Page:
Moon and Mercury
No probe has ever drilled into the core of Mercury. In fact, no probe has ever even landed on the planet. Even so, scientists have looked all the way to Mercury’s center. The view is still a bit blurry, but it’s revealed the likely layout of the solar system’s smallest planet.
Scientists have pieced together the picture of Mercury’s interior from several sources. They’ve looked at small “wobbles” in the planet’s rotation recorded by radio telescopes. And they’ve measured the planet’s gravitational and magnetic fields with two spacecraft — Mariner 10 in the 1970s, and Messenger, which is orbiting Mercury now.
These readings show that Mercury’s core accounts for about 85 percent of the planet’s diameter — almost twice the size of Earth’s core.
It probably consists of three layers. The outer layer is solid, and is made of iron and compounds of sulfur. The middle layer is probably molten iron and nickel. And the inner layer is probably solid iron and nickel. As the planet rotates, the layers spin at different rates, generating a weak magnetic field around the planet — and providing a peek into Mercury’s heavy heart.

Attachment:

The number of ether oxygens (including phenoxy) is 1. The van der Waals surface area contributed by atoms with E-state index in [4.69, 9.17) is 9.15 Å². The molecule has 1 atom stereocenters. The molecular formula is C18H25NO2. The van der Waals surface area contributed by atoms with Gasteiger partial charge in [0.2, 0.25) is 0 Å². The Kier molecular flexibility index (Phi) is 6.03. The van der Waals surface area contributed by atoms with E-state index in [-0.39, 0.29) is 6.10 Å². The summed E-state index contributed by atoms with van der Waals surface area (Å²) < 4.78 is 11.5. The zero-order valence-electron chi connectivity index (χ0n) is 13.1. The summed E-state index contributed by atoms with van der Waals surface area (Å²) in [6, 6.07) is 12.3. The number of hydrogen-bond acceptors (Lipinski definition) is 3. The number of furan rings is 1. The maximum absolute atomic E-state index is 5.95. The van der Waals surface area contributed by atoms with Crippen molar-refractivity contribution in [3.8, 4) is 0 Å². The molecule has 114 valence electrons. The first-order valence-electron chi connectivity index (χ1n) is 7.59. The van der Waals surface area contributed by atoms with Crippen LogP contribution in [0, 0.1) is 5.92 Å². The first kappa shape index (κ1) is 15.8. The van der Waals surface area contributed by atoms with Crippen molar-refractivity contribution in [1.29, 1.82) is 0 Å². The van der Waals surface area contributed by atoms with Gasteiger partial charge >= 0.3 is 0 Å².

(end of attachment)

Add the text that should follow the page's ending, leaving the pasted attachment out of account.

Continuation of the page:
And Mercury is peeking into view in the early evening. It’s quite low in the west-northwest as the sky begins to darken. It looks like a bright star, but it’s so low that it’s tough to find. Luckily, there’s a bright signpost to point the way tonight: the crescent Moon. Mercury is a little to the Moon’s upper right.
Script by Damond Benningfield, Copyright 2012
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